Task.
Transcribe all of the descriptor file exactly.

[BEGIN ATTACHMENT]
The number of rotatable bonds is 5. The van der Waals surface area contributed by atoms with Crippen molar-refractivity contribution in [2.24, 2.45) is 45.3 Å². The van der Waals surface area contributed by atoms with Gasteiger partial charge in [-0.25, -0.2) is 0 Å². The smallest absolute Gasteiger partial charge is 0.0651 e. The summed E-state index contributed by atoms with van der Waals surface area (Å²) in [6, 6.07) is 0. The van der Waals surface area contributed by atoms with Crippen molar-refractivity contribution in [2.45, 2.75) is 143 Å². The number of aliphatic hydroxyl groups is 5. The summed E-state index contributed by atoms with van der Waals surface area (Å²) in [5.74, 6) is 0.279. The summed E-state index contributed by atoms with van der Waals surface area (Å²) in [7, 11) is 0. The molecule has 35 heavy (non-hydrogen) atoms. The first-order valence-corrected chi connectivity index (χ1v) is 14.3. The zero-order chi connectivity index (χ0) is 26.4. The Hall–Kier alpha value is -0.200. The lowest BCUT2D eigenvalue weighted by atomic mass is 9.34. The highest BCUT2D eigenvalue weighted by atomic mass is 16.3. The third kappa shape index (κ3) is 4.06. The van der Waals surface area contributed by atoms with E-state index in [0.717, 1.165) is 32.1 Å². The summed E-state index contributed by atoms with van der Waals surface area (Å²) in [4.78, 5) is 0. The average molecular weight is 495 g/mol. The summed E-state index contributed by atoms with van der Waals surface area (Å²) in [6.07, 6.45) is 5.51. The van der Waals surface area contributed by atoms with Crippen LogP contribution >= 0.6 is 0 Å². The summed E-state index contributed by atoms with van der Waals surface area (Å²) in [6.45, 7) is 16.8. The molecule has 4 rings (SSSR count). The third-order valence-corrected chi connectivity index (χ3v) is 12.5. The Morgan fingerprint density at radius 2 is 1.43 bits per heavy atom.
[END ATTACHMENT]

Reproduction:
The number of rotatable bonds is 5. The van der Waals surface area contributed by atoms with Crippen molar-refractivity contribution in [2.24, 2.45) is 45.3 Å². The van der Waals surface area contributed by atoms with Gasteiger partial charge in [-0.25, -0.2) is 0 Å². The smallest absolute Gasteiger partial charge is 0.0651 e. The summed E-state index contributed by atoms with van der Waals surface area (Å²) in [6, 6.07) is 0. The van der Waals surface area contributed by atoms with Crippen molar-refractivity contribution in [2.45, 2.75) is 143 Å². The number of aliphatic hydroxyl groups is 5. The summed E-state index contributed by atoms with van der Waals surface area (Å²) in [5.74, 6) is 0.279. The summed E-state index contributed by atoms with van der Waals surface area (Å²) in [7, 11) is 0. The molecule has 35 heavy (non-hydrogen) atoms. The first-order valence-corrected chi connectivity index (χ1v) is 14.3. The zero-order chi connectivity index (χ0) is 26.4. The Hall–Kier alpha value is -0.200. The lowest BCUT2D eigenvalue weighted by atomic mass is 9.34. The highest BCUT2D eigenvalue weighted by atomic mass is 16.3. The third kappa shape index (κ3) is 4.06. The van der Waals surface area contributed by atoms with E-state index in [0.717, 1.165) is 32.1 Å². The summed E-state index contributed by atoms with van der Waals surface area (Å²) in [4.78, 5) is 0. The average molecular weight is 495 g/mol. The summed E-state index contributed by atoms with van der Waals surface area (Å²) in [6.07, 6.45) is 5.51. The van der Waals surface area contributed by atoms with Crippen LogP contribution >= 0.6 is 0 Å². The summed E-state index contributed by atoms with van der Waals surface area (Å²) in [6.45, 7) is 16.8. The molecule has 4 rings (SSSR count). The third-order valence-corrected chi connectivity index (χ3v) is 12.5. The Morgan fingerprint density at radius 2 is 1.43 bits per heavy atom.